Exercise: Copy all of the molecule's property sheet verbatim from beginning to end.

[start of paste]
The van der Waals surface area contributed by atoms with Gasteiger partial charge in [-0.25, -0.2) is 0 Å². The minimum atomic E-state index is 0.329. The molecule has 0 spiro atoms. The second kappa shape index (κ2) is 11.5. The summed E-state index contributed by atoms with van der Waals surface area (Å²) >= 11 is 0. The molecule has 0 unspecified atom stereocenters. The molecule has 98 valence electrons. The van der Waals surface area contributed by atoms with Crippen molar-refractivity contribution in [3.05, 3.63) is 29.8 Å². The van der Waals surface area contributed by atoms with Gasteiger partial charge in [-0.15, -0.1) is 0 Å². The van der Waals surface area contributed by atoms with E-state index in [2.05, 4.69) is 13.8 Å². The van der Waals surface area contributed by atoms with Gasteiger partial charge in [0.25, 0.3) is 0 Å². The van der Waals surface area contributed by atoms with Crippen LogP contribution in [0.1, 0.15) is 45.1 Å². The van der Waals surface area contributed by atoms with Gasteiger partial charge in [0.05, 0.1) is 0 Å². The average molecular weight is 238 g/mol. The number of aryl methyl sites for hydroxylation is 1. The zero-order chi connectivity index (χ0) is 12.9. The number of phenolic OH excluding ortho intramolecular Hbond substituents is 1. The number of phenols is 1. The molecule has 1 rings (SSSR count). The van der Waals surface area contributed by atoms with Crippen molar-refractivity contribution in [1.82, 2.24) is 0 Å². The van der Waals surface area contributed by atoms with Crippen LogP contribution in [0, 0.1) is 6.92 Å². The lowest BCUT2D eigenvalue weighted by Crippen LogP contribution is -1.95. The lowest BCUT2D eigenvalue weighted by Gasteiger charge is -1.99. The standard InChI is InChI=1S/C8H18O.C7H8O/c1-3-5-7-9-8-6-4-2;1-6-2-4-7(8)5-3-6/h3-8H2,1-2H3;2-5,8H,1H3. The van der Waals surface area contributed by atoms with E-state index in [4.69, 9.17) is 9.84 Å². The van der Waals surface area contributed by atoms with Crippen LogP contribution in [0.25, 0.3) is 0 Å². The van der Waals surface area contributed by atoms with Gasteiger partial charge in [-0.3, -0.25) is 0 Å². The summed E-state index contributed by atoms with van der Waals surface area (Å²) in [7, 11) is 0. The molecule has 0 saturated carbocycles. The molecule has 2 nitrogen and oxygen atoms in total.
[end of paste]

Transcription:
The van der Waals surface area contributed by atoms with Gasteiger partial charge in [-0.25, -0.2) is 0 Å². The minimum atomic E-state index is 0.329. The molecule has 0 spiro atoms. The second kappa shape index (κ2) is 11.5. The summed E-state index contributed by atoms with van der Waals surface area (Å²) >= 11 is 0. The molecule has 0 unspecified atom stereocenters. The molecule has 98 valence electrons. The van der Waals surface area contributed by atoms with Crippen molar-refractivity contribution in [3.05, 3.63) is 29.8 Å². The van der Waals surface area contributed by atoms with Gasteiger partial charge in [-0.15, -0.1) is 0 Å². The van der Waals surface area contributed by atoms with E-state index in [2.05, 4.69) is 13.8 Å². The van der Waals surface area contributed by atoms with Gasteiger partial charge in [0.25, 0.3) is 0 Å². The van der Waals surface area contributed by atoms with Crippen LogP contribution in [0.1, 0.15) is 45.1 Å². The van der Waals surface area contributed by atoms with Gasteiger partial charge in [0.05, 0.1) is 0 Å². The average molecular weight is 238 g/mol. The number of aryl methyl sites for hydroxylation is 1. The zero-order chi connectivity index (χ0) is 12.9. The number of phenolic OH excluding ortho intramolecular Hbond substituents is 1. The number of phenols is 1. The molecule has 1 rings (SSSR count). The van der Waals surface area contributed by atoms with Crippen molar-refractivity contribution in [1.82, 2.24) is 0 Å². The van der Waals surface area contributed by atoms with Crippen LogP contribution in [0, 0.1) is 6.92 Å². The lowest BCUT2D eigenvalue weighted by Crippen LogP contribution is -1.95. The lowest BCUT2D eigenvalue weighted by Gasteiger charge is -1.99. The standard InChI is InChI=1S/C8H18O.C7H8O/c1-3-5-7-9-8-6-4-2;1-6-2-4-7(8)5-3-6/h3-8H2,1-2H3;2-5,8H,1H3. The van der Waals surface area contributed by atoms with E-state index in [4.69, 9.17) is 9.84 Å². The van der Waals surface area contributed by atoms with Crippen LogP contribution in [0.25, 0.3) is 0 Å². The van der Waals surface area contributed by atoms with Gasteiger partial charge in [-0.3, -0.25) is 0 Å². The summed E-state index contributed by atoms with van der Waals surface area (Å²) in [7, 11) is 0. The molecule has 0 saturated carbocycles. The molecule has 2 nitrogen and oxygen atoms in total.